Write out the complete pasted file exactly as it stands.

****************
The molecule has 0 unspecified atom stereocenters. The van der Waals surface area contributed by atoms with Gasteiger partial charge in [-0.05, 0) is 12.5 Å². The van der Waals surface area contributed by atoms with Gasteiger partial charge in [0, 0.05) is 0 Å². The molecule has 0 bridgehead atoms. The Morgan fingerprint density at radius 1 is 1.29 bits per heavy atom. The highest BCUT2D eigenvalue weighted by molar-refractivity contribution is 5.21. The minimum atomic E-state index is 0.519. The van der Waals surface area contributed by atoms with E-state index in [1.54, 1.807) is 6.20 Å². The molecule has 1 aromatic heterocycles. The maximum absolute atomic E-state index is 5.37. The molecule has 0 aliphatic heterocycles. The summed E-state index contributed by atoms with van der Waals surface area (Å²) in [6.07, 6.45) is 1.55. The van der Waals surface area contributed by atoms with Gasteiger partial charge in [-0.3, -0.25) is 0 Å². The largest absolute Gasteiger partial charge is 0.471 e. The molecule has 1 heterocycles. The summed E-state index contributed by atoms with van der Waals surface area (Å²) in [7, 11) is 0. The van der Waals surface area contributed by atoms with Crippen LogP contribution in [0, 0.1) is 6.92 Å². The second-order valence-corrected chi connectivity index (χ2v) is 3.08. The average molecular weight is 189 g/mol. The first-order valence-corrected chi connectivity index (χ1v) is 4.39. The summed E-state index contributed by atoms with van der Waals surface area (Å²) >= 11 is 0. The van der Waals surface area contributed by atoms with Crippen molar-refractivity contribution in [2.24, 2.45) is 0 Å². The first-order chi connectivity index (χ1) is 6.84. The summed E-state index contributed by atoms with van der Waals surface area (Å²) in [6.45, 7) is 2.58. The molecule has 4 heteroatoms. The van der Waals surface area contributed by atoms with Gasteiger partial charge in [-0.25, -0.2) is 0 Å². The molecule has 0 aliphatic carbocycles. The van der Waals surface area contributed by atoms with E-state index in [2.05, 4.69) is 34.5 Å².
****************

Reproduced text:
The molecule has 0 unspecified atom stereocenters. The van der Waals surface area contributed by atoms with Gasteiger partial charge in [-0.05, 0) is 12.5 Å². The van der Waals surface area contributed by atoms with Gasteiger partial charge in [0, 0.05) is 0 Å². The molecule has 0 bridgehead atoms. The Morgan fingerprint density at radius 1 is 1.29 bits per heavy atom. The highest BCUT2D eigenvalue weighted by molar-refractivity contribution is 5.21. The minimum atomic E-state index is 0.519. The van der Waals surface area contributed by atoms with E-state index in [1.54, 1.807) is 6.20 Å². The molecule has 1 aromatic heterocycles. The maximum absolute atomic E-state index is 5.37. The molecule has 0 aliphatic heterocycles. The summed E-state index contributed by atoms with van der Waals surface area (Å²) in [6.07, 6.45) is 1.55. The van der Waals surface area contributed by atoms with Gasteiger partial charge in [-0.3, -0.25) is 0 Å². The largest absolute Gasteiger partial charge is 0.471 e. The molecule has 1 heterocycles. The summed E-state index contributed by atoms with van der Waals surface area (Å²) in [7, 11) is 0. The van der Waals surface area contributed by atoms with Crippen LogP contribution in [0, 0.1) is 6.92 Å². The second-order valence-corrected chi connectivity index (χ2v) is 3.08. The average molecular weight is 189 g/mol. The first-order valence-corrected chi connectivity index (χ1v) is 4.39. The summed E-state index contributed by atoms with van der Waals surface area (Å²) >= 11 is 0. The van der Waals surface area contributed by atoms with Crippen molar-refractivity contribution in [2.24, 2.45) is 0 Å². The first-order chi connectivity index (χ1) is 6.84. The summed E-state index contributed by atoms with van der Waals surface area (Å²) in [6.45, 7) is 2.58. The molecule has 4 heteroatoms. The van der Waals surface area contributed by atoms with Gasteiger partial charge in [-0.25, -0.2) is 0 Å². The molecule has 0 aliphatic carbocycles. The van der Waals surface area contributed by atoms with E-state index in [2.05, 4.69) is 34.5 Å².